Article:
Co-housing of Rift Valley fever virus infected lambs with immunocompetent or immunosuppressed lambs does not result in virus transmission

Paul J. Wichgers Schreur, Lucien Van Keulen, Jet Kant, Nadia Oreshkova, Rob J.M. Moormann, Jeroen Kortekaas*

*Corresponding author for this work

Research output: Contribution to journalArticleAcademicpeer-review

4 Citations (Scopus)

Abstract

Rift Valley fever virus (RVFV) is transmitted among susceptible animals by mosquito vectors. Although the virus can be isolated from nasal and oral swabs of infected animals and is known to be highly infectious when administered experimentally via oral or respiratory route, horizontal transmission of the virus is only sporadically reported in literature. We considered that immunosuppression resulting from stressful conditions in the field may increase the susceptibility to horizontally transmitted RVFV. Additionally, we reasoned that horizontal transmission may induce immune responses that could affect the susceptibility of contact-exposed animals to subsequent infection via mosquito vectors. To address these two hypotheses, viremic lambs were brought into contact with sentinel lambs. One group of sentinel lambs was treated with the immunosuppressive synthetic glucocorticosteroid dexamethasone and monitored for signs of disease and presence of virus in the blood and target organs. Another group of contact-exposed sentinel lambs remained untreated for three weeks and was subsequently challenged with RVFV. We found that none of the dexamethasone-treated contact-exposed lambs developed detectable viremia, antibody responses or significant increases in cytokine mRNA levels. Susceptibility of immunocompetent lambs to RVFV infection was not influenced by previous contact-exposure. Our results are discussed in light of previous findings.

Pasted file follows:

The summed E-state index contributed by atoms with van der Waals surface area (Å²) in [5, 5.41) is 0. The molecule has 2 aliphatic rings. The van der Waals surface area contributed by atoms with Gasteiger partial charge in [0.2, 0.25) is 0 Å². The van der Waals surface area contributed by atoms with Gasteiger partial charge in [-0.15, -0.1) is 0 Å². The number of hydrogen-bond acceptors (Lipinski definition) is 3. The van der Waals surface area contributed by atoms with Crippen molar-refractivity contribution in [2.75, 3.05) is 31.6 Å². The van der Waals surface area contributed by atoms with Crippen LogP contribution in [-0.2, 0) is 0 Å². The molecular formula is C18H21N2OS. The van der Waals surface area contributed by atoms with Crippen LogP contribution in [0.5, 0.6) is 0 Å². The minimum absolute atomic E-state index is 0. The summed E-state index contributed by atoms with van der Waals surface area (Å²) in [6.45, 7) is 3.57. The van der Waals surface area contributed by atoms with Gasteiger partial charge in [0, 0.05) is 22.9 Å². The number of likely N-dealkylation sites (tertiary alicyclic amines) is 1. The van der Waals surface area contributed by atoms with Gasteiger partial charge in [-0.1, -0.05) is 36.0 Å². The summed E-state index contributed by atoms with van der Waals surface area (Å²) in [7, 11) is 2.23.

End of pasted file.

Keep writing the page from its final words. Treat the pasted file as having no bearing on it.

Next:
Original languageEnglish
Article number287
JournalFrontiers in Microbiology
Volume7
DOIs
Publication statusPublished - 2016

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Keywords

  • Contact-exposure
  • Epidemiology
  • Horizontal transmission
  • Rift Valley fever virus
  • Risk assessment
  • Transmission

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